This is not to say that one should engage in only a single kind of criticism. There are serious areas where the left can improve its outlook. As outlined by Mark Fisher in his great essay “Exiting the Vampire Castle” there are too many progressives who see denunciation and moralistic partisanship as the central to leftist activism, when the reality is that it often makes winning converts extremely difficult. But these post-modern conservatives are the major threat to our civilization and its freedoms. Yet Peterson has comparatively little to say about them relative to the evils of campus activism and the danger of Canada´s human rights tribunals
All these themes will be explored in more detail in our forthcoming book Myth and Mayhem: A Leftist Critique of Jordan Peterson which will be released on April 24th, and will be co-authored by Ben Burgis, Conrad Hamilton and introduced by Slavoj Zizek. Our hope is that Myth and Mayhem shows why progressive solutions offer a better way forward in our increasingly chaotic times. We argue that much of the “madness” described by conservative pundits like Douglas Murray can be laid at the feet of systematically undermining democratic and communal institutions and redistributive efforts which ameliorated the conditions of the least well off. Given that it should come as no surprise that many are turning to cynicism and authoritarianism as distractions or outlets for their rage. Peterson would have been wise to recognize that.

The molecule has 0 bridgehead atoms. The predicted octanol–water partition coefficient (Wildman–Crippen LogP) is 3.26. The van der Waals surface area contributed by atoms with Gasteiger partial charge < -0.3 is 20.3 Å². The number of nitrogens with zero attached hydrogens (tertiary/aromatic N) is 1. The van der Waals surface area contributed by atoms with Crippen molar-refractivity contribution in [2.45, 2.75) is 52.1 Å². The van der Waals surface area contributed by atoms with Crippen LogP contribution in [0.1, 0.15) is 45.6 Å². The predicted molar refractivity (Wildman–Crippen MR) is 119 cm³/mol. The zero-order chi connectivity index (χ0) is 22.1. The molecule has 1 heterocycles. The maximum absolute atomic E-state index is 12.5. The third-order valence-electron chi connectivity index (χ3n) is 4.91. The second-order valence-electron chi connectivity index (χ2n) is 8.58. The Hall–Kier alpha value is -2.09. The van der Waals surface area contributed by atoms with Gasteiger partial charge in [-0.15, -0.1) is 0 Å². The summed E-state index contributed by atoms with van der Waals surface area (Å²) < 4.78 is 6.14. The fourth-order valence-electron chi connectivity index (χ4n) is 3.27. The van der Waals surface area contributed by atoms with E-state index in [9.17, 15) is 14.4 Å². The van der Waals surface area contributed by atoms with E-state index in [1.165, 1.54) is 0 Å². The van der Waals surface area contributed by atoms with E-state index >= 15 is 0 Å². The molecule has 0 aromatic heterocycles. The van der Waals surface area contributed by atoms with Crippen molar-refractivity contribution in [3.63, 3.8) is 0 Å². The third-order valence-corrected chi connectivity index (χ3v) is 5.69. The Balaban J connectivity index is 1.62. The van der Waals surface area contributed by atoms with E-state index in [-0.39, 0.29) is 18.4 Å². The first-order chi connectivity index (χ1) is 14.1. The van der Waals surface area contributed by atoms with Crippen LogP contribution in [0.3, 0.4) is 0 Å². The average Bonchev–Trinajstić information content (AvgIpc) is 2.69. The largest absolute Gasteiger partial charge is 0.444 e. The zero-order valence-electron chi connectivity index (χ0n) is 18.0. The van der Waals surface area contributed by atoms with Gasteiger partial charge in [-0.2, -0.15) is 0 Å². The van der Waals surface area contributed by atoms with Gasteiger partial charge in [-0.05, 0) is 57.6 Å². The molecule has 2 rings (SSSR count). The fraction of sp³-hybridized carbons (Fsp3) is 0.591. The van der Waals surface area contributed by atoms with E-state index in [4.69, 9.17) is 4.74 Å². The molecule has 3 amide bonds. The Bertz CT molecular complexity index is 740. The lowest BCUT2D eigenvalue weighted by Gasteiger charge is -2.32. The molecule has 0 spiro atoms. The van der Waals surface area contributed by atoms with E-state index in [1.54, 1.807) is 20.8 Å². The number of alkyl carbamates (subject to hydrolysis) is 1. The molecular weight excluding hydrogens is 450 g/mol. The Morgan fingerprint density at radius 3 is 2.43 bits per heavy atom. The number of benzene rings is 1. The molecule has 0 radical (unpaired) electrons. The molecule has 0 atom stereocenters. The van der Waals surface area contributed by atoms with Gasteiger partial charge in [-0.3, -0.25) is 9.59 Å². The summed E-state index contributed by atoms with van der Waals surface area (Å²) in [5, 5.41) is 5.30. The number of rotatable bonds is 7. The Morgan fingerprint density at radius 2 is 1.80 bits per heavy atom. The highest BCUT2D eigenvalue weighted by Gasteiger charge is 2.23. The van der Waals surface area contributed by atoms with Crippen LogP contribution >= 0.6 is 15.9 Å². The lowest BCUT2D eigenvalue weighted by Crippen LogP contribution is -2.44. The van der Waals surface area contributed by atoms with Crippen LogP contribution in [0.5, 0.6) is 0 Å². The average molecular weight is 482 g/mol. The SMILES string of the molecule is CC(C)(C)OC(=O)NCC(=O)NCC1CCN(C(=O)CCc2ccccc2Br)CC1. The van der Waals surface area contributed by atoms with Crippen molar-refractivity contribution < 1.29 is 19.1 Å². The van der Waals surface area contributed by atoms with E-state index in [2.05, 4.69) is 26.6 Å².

Marion Trejo is Professor of Politics and International Relations at Tec de Monterrey. Her research is on the genealogy of political fear and contemporary feminist issues in Latin America.
Matt McManus is Professor of Politics and International Relations at Tec de Monterrey, and the author of Making Human Dignity Central to International Human Rights Law and The Rise of Post-Modern Conservatism. His new projects include co-authoring a critical monograph on Jordan Peterson and a book on liberal rights for Palgrave MacMillan.
The most lengthy defense can be found in Jordan Peterson. 12 Rules for Life: An Antidote to Chaos. (Toronto, ON. Random House Canada, 2018) Chapter One.
 John Rawls. A Theory of Justice. (Cambridge, MA: Harvard University Press, 1971)
 Jordan Peterson. 12 Rules for Life: An Antidote to Chaos. (Toronto, ON. Random House Canada, 2018)
 Anne McMunn and Lauren Bird and Elizabeth Webb and Amanda Sacker. “Gender Divisions of Paid and Unpaid Work in Contemporary UK Couples.” Work, Employment, and Society, Jul7 2019